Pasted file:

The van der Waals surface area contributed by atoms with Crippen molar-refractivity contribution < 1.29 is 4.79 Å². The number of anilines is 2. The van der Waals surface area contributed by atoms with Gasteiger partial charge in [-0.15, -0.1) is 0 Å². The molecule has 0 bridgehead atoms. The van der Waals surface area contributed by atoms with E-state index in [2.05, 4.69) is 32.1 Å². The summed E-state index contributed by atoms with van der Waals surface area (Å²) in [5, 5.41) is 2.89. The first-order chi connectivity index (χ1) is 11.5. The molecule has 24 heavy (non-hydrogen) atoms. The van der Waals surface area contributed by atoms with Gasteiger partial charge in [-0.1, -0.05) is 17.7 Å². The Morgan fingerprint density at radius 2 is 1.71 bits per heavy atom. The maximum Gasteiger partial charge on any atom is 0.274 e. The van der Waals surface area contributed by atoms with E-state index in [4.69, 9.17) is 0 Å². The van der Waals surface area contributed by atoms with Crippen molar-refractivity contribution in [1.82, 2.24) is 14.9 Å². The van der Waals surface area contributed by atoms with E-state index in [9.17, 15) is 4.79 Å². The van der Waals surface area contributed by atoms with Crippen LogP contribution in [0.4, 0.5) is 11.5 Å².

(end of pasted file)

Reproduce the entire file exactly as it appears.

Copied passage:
The van der Waals surface area contributed by atoms with Crippen molar-refractivity contribution < 1.29 is 4.79 Å². The number of anilines is 2. The van der Waals surface area contributed by atoms with Gasteiger partial charge in [-0.15, -0.1) is 0 Å². The molecule has 0 bridgehead atoms. The van der Waals surface area contributed by atoms with E-state index in [2.05, 4.69) is 32.1 Å². The summed E-state index contributed by atoms with van der Waals surface area (Å²) in [5, 5.41) is 2.89. The first-order chi connectivity index (χ1) is 11.5. The molecule has 24 heavy (non-hydrogen) atoms. The van der Waals surface area contributed by atoms with Gasteiger partial charge in [-0.1, -0.05) is 17.7 Å². The Morgan fingerprint density at radius 2 is 1.71 bits per heavy atom. The maximum Gasteiger partial charge on any atom is 0.274 e. The van der Waals surface area contributed by atoms with E-state index in [4.69, 9.17) is 0 Å². The van der Waals surface area contributed by atoms with Crippen molar-refractivity contribution in [1.82, 2.24) is 14.9 Å². The van der Waals surface area contributed by atoms with E-state index in [9.17, 15) is 4.79 Å². The van der Waals surface area contributed by atoms with Crippen LogP contribution in [0.4, 0.5) is 11.5 Å².